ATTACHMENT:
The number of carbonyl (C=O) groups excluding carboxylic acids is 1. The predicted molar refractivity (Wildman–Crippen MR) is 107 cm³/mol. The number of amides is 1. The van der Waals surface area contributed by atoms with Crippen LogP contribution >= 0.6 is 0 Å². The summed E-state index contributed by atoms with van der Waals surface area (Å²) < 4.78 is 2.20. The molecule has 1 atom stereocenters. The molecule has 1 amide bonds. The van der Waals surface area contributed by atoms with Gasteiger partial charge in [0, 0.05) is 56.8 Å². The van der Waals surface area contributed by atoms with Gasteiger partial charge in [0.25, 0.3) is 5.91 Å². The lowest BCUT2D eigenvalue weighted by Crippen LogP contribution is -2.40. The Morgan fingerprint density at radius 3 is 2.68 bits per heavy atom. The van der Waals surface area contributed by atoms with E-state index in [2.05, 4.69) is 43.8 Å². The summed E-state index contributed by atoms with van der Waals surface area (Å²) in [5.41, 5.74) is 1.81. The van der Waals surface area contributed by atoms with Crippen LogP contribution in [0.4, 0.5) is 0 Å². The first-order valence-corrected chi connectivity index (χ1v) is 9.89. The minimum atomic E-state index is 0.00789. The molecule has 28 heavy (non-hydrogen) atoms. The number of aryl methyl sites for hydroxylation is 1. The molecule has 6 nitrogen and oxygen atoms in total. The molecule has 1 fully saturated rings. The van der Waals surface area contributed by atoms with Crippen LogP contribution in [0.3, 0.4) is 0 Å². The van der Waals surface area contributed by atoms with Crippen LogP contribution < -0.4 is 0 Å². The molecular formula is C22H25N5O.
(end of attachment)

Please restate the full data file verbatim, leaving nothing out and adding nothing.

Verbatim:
The number of carbonyl (C=O) groups excluding carboxylic acids is 1. The predicted molar refractivity (Wildman–Crippen MR) is 107 cm³/mol. The number of amides is 1. The van der Waals surface area contributed by atoms with Crippen LogP contribution >= 0.6 is 0 Å². The summed E-state index contributed by atoms with van der Waals surface area (Å²) < 4.78 is 2.20. The molecule has 1 atom stereocenters. The molecule has 1 amide bonds. The van der Waals surface area contributed by atoms with Gasteiger partial charge in [0, 0.05) is 56.8 Å². The van der Waals surface area contributed by atoms with Gasteiger partial charge in [0.25, 0.3) is 5.91 Å². The lowest BCUT2D eigenvalue weighted by Crippen LogP contribution is -2.40. The Morgan fingerprint density at radius 3 is 2.68 bits per heavy atom. The van der Waals surface area contributed by atoms with E-state index in [2.05, 4.69) is 43.8 Å². The summed E-state index contributed by atoms with van der Waals surface area (Å²) in [5.41, 5.74) is 1.81. The van der Waals surface area contributed by atoms with Crippen LogP contribution in [0.4, 0.5) is 0 Å². The first-order valence-corrected chi connectivity index (χ1v) is 9.89. The minimum atomic E-state index is 0.00789. The molecule has 28 heavy (non-hydrogen) atoms. The number of aryl methyl sites for hydroxylation is 1. The molecule has 6 nitrogen and oxygen atoms in total. The molecule has 1 fully saturated rings. The van der Waals surface area contributed by atoms with Crippen LogP contribution in [0.3, 0.4) is 0 Å². The van der Waals surface area contributed by atoms with Crippen LogP contribution < -0.4 is 0 Å². The molecular formula is C22H25N5O.